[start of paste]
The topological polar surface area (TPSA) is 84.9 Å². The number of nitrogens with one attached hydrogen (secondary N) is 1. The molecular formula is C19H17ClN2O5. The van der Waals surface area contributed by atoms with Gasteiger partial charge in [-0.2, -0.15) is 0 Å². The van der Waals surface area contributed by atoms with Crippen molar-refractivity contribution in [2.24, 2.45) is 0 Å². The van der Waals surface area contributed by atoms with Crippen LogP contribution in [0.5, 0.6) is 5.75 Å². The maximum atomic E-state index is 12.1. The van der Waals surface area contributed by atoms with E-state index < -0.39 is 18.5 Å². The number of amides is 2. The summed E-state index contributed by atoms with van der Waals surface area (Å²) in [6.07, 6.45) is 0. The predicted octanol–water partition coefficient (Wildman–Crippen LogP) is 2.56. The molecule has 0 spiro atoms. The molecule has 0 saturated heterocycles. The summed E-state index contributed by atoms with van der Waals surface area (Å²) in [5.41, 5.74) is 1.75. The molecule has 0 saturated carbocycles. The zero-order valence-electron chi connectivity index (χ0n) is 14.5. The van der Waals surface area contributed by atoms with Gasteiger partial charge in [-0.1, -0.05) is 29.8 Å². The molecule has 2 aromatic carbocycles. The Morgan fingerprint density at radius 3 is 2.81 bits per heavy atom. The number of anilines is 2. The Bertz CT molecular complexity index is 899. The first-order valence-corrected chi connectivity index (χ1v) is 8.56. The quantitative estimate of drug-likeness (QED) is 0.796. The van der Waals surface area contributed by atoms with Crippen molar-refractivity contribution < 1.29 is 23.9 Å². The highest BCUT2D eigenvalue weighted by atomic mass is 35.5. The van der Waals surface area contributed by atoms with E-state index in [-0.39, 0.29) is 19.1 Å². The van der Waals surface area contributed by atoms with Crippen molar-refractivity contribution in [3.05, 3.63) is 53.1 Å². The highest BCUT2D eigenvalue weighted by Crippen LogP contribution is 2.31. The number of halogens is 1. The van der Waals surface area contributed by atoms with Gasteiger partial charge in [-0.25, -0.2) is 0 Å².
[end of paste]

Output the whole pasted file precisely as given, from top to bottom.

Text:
The topological polar surface area (TPSA) is 84.9 Å². The number of nitrogens with one attached hydrogen (secondary N) is 1. The molecular formula is C19H17ClN2O5. The van der Waals surface area contributed by atoms with Gasteiger partial charge in [-0.2, -0.15) is 0 Å². The van der Waals surface area contributed by atoms with Crippen molar-refractivity contribution in [2.24, 2.45) is 0 Å². The van der Waals surface area contributed by atoms with Crippen LogP contribution in [0.5, 0.6) is 5.75 Å². The maximum atomic E-state index is 12.1. The van der Waals surface area contributed by atoms with E-state index < -0.39 is 18.5 Å². The number of amides is 2. The summed E-state index contributed by atoms with van der Waals surface area (Å²) in [6.07, 6.45) is 0. The predicted octanol–water partition coefficient (Wildman–Crippen LogP) is 2.56. The molecule has 0 spiro atoms. The molecule has 0 saturated heterocycles. The summed E-state index contributed by atoms with van der Waals surface area (Å²) in [5.41, 5.74) is 1.75. The molecule has 0 saturated carbocycles. The zero-order valence-electron chi connectivity index (χ0n) is 14.5. The van der Waals surface area contributed by atoms with Gasteiger partial charge in [-0.1, -0.05) is 29.8 Å². The molecule has 2 aromatic carbocycles. The Morgan fingerprint density at radius 3 is 2.81 bits per heavy atom. The number of anilines is 2. The Bertz CT molecular complexity index is 899. The first-order valence-corrected chi connectivity index (χ1v) is 8.56. The quantitative estimate of drug-likeness (QED) is 0.796. The van der Waals surface area contributed by atoms with Crippen molar-refractivity contribution < 1.29 is 23.9 Å². The highest BCUT2D eigenvalue weighted by atomic mass is 35.5. The van der Waals surface area contributed by atoms with E-state index in [-0.39, 0.29) is 19.1 Å². The van der Waals surface area contributed by atoms with Crippen molar-refractivity contribution in [3.05, 3.63) is 53.1 Å². The highest BCUT2D eigenvalue weighted by Crippen LogP contribution is 2.31. The number of halogens is 1. The van der Waals surface area contributed by atoms with Gasteiger partial charge in [-0.25, -0.2) is 0 Å².